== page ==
Volume 2, Number 3, November 19th, 2001
"All things are ready, if our minds be so."
Title courtesy of John Lukacs
This meeting was held at the Phoenix Karate Dojo in Rockville, and we
were taught some self-defense techniques by Gary Reburn, who, besides
being the Pack 460 Cubmaster, is a karate instructor at the dojo.
When the last class finished at about 7:30 PM, the Scouts, having doffed
their shoes, proceeded out onto the mat to learn about self-defense.
Gary Reburn chose Jimmy Ritzman to be his 'guinea-pig' for the evening,
explaining that he always chose the largest man. He began by talking about
self-defense situations, and he described a scenario. He was caught in a
confined space (e.g. an alley) and he sees these three men coming at him
(played by Alex Kovacic, Jimmy Ritzman, and William Acevedo). "They are big, they are ugly," (bursts of laughter at this point) "and you don't know what they want." He acted out the scene, stopping frequently to explain what he was doing, and told us some key points.
The first thing that Mr. Reburn did was to yell 'Stop', commandingly. Jimmy and Alex both halted immediately, and William continued. Gary pointed this out. He had 'put the little question-mark in their minds' and now he just had to deal with one. He then looked William straight in the eye, and commanded him to stop, which he did. Gary pointed out that William had separated himself from the group a little, and that he had less support from the group.
He asked a question of the group attending; "If you ask what they want, what will they do?" The correct answer was, nine times out of ten, they will tell you exactly what they want. He then demonstrated, using his belt to represent a wallet, what to do. He walked up to William, held the wallet out toward him, and when he began to reach for it, Gary tossed it to the side, and rushed forward. Mr. Reburn pointed out that when he threw the 'wallet', William was distracted for just a moment.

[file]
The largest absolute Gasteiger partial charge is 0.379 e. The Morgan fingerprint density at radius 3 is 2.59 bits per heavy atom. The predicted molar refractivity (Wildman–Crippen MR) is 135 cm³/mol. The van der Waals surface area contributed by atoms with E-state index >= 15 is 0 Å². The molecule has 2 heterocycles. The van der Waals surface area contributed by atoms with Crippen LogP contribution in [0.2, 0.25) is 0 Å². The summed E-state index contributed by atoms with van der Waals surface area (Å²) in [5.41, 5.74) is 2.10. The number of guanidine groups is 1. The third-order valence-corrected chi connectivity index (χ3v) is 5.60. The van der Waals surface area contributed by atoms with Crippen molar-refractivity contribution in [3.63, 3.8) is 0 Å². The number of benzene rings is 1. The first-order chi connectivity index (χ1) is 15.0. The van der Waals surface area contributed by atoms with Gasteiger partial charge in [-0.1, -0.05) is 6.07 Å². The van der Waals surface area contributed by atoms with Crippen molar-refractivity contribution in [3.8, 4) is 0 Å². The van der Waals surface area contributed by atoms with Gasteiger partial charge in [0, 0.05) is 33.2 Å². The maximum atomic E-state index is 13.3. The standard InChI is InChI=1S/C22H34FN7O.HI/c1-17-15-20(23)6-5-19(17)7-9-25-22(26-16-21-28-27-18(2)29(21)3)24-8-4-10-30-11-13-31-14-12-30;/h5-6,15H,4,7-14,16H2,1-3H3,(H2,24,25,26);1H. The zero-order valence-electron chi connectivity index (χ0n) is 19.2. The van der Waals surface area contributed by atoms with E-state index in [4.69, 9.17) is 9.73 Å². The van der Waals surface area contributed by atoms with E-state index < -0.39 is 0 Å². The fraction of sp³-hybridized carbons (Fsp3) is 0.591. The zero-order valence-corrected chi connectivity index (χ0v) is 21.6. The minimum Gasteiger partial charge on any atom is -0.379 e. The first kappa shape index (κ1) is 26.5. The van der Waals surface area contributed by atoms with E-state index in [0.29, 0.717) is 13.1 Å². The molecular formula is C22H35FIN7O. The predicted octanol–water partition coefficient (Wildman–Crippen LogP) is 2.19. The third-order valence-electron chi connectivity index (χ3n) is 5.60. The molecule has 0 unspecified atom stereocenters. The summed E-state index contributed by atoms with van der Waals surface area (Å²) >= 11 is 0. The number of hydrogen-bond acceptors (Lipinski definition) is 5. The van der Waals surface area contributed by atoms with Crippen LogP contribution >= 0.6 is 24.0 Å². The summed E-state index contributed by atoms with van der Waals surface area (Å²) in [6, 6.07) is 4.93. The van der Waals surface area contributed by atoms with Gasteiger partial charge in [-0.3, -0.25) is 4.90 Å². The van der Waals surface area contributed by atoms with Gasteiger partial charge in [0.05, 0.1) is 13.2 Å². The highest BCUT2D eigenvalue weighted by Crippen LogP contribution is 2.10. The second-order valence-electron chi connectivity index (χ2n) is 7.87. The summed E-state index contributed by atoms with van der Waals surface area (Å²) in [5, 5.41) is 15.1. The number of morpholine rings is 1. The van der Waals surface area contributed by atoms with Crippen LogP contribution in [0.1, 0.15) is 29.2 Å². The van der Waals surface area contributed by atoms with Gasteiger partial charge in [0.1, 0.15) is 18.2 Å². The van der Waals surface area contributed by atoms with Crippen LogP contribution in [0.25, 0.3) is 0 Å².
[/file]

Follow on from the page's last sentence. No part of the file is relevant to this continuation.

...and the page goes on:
Mr. Reburn told us that our most valuable asset was our feet. Since you can only fight one person at a time, what you do is move around so that the entire group is in a line, and so you only have one person near you.
We were shown a number of maneuvers that you can do in various situations.
In the course of the discussion, Mr. Reburn informed us that we had to be committed 100% in a fight. Naturally, if you are 'fighting' a friend, this doesn't apply, but if it's your life on the line, then you had better give it your all.
- When your opponent (we will call him 'A') grabs your arm, the weakest part of his grip is the thumb. Swing your arm to break out at that point. Do not pull, since he is expecting that, and will pull back.
- When A grabs your shirt, he is pushing, so move away to get him off balance. These actions are examples of the principle of moving with your opponents force, instead of against. I don't recall how we were to break this grip (anyone? anyone?)